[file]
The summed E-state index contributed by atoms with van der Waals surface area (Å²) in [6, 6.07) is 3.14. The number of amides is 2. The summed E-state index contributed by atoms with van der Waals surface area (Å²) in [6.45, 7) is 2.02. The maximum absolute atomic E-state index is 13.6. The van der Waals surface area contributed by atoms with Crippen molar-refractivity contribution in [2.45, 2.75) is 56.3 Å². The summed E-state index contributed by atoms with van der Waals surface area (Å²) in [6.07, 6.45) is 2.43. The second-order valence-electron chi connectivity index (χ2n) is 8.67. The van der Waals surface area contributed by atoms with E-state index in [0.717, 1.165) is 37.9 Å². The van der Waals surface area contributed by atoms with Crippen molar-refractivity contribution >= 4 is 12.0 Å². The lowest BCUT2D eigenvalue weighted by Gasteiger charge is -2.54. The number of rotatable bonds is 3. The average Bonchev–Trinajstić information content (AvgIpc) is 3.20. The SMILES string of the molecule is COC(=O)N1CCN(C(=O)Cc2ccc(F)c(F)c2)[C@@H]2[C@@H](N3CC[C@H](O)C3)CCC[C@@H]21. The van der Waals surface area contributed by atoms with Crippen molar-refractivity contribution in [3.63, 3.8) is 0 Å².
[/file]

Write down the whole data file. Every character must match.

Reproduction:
The summed E-state index contributed by atoms with van der Waals surface area (Å²) in [6, 6.07) is 3.14. The number of amides is 2. The summed E-state index contributed by atoms with van der Waals surface area (Å²) in [6.45, 7) is 2.02. The maximum absolute atomic E-state index is 13.6. The van der Waals surface area contributed by atoms with Crippen molar-refractivity contribution in [2.45, 2.75) is 56.3 Å². The summed E-state index contributed by atoms with van der Waals surface area (Å²) in [6.07, 6.45) is 2.43. The second-order valence-electron chi connectivity index (χ2n) is 8.67. The van der Waals surface area contributed by atoms with E-state index in [0.717, 1.165) is 37.9 Å². The van der Waals surface area contributed by atoms with Crippen molar-refractivity contribution >= 4 is 12.0 Å². The lowest BCUT2D eigenvalue weighted by Gasteiger charge is -2.54. The number of rotatable bonds is 3. The average Bonchev–Trinajstić information content (AvgIpc) is 3.20. The SMILES string of the molecule is COC(=O)N1CCN(C(=O)Cc2ccc(F)c(F)c2)[C@@H]2[C@@H](N3CC[C@H](O)C3)CCC[C@@H]21. The van der Waals surface area contributed by atoms with Crippen molar-refractivity contribution in [3.63, 3.8) is 0 Å².